|Civil rights activist and former NAACP Director Julian Bond passed away August 15, 2015. Photograph: Getty Images-Earl Gibson III|
In a career that spanned over 50 years, Julian Bond served as a civil rights activist, legislator, NAACP chairman and champion of equal rights for all Americans.
As a young man in the early 1960s, Bond became known for leading non-violent student protests against segregation in Atlanta. He was elected to the Georgia House of Representatives in 1965, but due to his stance against the war in Vietnam, it took a U.S. Supreme Court decision for Bond to finally take his seat in 1967. In 1968 he was nominated for vice-president at the Democratic National Convention in Chicago, although he was too young to hold the position. In 1975 Bond went on to serve in the Georgia Senate until 1986.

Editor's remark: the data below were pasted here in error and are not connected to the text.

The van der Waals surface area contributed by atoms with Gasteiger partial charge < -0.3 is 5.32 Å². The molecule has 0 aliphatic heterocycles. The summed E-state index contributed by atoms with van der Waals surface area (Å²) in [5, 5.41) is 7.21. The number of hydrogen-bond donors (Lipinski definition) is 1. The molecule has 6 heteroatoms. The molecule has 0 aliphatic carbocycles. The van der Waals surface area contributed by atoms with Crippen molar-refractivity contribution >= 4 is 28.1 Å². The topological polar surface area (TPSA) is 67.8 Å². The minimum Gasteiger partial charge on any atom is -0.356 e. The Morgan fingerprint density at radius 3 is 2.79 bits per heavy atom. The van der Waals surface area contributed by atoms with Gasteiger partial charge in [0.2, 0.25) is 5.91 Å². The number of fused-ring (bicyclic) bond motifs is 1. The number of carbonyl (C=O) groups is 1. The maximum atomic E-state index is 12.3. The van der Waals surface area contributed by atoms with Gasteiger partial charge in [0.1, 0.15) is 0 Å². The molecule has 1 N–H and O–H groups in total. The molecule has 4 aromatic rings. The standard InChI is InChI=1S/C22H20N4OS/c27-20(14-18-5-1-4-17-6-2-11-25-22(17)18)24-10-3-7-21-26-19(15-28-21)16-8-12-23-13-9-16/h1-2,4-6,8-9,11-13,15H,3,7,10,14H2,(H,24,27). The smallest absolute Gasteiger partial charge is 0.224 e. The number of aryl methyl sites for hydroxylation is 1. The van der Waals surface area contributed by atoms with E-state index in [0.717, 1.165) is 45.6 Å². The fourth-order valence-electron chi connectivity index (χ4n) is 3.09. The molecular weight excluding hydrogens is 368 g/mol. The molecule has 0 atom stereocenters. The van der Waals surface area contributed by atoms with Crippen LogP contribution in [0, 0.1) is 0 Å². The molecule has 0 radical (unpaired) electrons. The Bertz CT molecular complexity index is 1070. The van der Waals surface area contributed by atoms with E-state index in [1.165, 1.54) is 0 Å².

In 1998 Bond became the chairman of the National Association for the Advancement of Colored People (NAACP), where he served until 2010. He remained active throughout his life as a voice for any individual or group subjected to oppression or discrimination.
“Julian Bond stands as one of the great civil rights leaders of our time,” said IAM General Vice President Diane Babineaux. “His calm demeanor was unique during a turbulent time in our history. His influence on the progress towards true equality for everyone is immeasurable.”
Julian Bond was 75 at the time of his death.